How will this make for better entertainment? Humor is another way to overcome the forced solemnity that smothers so many iconic historical moments. Give us a Corps of Discovery that laughs, plays practical jokes, and is laughed at by the Indians. These were high-spirited young men having the adventure of their lives, and they knew it.

8). Lewis and Clark don't matter. This is a great story, and worth telling, However, we should remember that Lewis and Clark had little to no impact on the course of American history. Their contemporaries did not seem to consider the expedition particularly important. The course of American empire had already been tracing its way up the Missouri. British Explorer Alexander MacKenzie had crossed the continent in 1793, twenty-one years before Clark wrote "Ocian in view!" in his journal. The expedition failed in their primary mission to find a practical water route to the Pacific (because no such route existed). They missed South Pass, and their route over the Rocky Mountains was so impractical it is a dirt road to this day. They did not make a strong American claim to the northwest, it was American settlement in the 1840s that did that. Their "scientific" contributions were mere 19th century cataloging. And Americans were surging west anyway. (David Plotz laid this all out in a 2002 piece in Slate: Lewis and Clark: Stop Celebrating. They didn't matter.)

Think of it this way--if the tense standoff between Lewis and Clark and a group of Lakota in 1804 had gone the other way, and the expedition had been wiped out on the banks of Missouri, how would American history have been different? We do not have to speculate too hard, because that is exactly what most Americans, and even President Jefferson, thought had happened when they did not return in 1805. And yet when the presumed-dead explorers finally descended the Missouri late in the summer of 1806, who did they meet but a steady stream of trappers, traders, and others coming up the river to open up the western lands? The Corps of Discovery had no perceptible impact on American history.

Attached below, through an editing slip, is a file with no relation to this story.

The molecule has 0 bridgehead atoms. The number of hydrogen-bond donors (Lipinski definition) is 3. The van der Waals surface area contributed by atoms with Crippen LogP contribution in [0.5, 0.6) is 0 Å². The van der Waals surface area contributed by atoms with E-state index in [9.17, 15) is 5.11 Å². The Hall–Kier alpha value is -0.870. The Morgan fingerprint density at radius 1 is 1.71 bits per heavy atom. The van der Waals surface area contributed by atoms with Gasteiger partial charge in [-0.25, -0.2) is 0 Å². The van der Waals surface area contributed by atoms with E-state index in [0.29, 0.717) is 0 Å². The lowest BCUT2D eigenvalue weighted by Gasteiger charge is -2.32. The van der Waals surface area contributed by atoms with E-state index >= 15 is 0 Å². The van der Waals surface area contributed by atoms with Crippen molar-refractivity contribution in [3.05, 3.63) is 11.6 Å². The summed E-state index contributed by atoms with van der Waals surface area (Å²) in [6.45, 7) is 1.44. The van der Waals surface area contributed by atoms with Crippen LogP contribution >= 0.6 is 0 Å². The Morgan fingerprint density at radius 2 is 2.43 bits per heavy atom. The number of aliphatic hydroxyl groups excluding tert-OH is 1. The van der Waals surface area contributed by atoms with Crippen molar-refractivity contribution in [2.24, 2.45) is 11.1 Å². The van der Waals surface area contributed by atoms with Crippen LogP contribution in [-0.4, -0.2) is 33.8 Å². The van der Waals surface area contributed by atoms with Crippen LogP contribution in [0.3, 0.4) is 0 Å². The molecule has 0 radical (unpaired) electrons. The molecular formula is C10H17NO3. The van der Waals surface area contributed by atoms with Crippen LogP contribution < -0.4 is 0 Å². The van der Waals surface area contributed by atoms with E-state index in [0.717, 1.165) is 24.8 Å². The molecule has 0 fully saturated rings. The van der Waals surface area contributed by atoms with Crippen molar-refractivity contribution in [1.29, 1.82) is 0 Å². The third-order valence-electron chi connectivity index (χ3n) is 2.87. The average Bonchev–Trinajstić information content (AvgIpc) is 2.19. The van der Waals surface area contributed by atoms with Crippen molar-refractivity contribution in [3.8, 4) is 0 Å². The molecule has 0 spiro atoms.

All of this is not say you should not make your mini series, Mr. Hanks. When you strip away the myths, you still have a fantastic story, one of the best in American history. I would argue you have an even better story without the myths, one with more moral ambiguity, conflicted personalities, and emotional depth and richness. And you have an unequaled opportunity to honestly present American Indians at what really was a key time in their history. This could be great.

Good luck, Mr. Hanks, and call me if you'd like to chat.



Friday, December 19, 2014

Ye Olde Toxic Waste Disposal, 1947

In January 1947 the War Assets Administration dumped a trainload of metallic sodium into Washington's Lake Lenore. This is why we can't have nice things:

Wednesday, December 17, 2014

Ghost Signs, Ghost Town